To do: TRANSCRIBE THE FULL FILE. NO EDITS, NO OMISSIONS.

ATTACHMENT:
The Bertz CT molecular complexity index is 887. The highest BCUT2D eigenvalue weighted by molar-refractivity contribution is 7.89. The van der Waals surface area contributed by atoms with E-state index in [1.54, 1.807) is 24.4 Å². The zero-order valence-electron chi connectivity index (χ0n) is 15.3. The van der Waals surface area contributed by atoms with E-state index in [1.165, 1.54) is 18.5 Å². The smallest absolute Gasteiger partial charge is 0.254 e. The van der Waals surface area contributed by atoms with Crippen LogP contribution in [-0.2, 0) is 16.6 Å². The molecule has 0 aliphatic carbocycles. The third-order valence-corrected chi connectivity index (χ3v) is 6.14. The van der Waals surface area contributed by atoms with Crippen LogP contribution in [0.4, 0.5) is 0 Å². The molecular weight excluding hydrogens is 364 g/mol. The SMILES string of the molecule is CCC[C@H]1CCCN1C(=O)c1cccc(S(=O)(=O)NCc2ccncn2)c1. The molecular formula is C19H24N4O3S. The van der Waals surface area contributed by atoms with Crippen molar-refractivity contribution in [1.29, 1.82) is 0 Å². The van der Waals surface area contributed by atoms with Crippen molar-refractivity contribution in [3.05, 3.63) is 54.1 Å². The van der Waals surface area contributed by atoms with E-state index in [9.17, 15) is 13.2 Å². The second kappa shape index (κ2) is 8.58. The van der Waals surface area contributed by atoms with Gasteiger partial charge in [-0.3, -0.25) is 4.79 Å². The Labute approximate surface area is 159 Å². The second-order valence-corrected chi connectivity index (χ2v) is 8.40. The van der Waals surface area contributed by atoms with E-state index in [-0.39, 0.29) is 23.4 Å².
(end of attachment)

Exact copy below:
The Bertz CT molecular complexity index is 887. The highest BCUT2D eigenvalue weighted by molar-refractivity contribution is 7.89. The van der Waals surface area contributed by atoms with E-state index in [1.54, 1.807) is 24.4 Å². The zero-order valence-electron chi connectivity index (χ0n) is 15.3. The van der Waals surface area contributed by atoms with E-state index in [1.165, 1.54) is 18.5 Å². The smallest absolute Gasteiger partial charge is 0.254 e. The van der Waals surface area contributed by atoms with Crippen LogP contribution in [-0.2, 0) is 16.6 Å². The molecule has 0 aliphatic carbocycles. The third-order valence-corrected chi connectivity index (χ3v) is 6.14. The van der Waals surface area contributed by atoms with Crippen LogP contribution in [0.4, 0.5) is 0 Å². The molecular weight excluding hydrogens is 364 g/mol. The SMILES string of the molecule is CCC[C@H]1CCCN1C(=O)c1cccc(S(=O)(=O)NCc2ccncn2)c1. The molecular formula is C19H24N4O3S. The van der Waals surface area contributed by atoms with Crippen molar-refractivity contribution in [1.29, 1.82) is 0 Å². The van der Waals surface area contributed by atoms with Crippen molar-refractivity contribution in [3.05, 3.63) is 54.1 Å². The van der Waals surface area contributed by atoms with E-state index in [9.17, 15) is 13.2 Å². The second kappa shape index (κ2) is 8.58. The van der Waals surface area contributed by atoms with Gasteiger partial charge in [-0.3, -0.25) is 4.79 Å². The Labute approximate surface area is 159 Å². The second-order valence-corrected chi connectivity index (χ2v) is 8.40. The van der Waals surface area contributed by atoms with E-state index in [-0.39, 0.29) is 23.4 Å².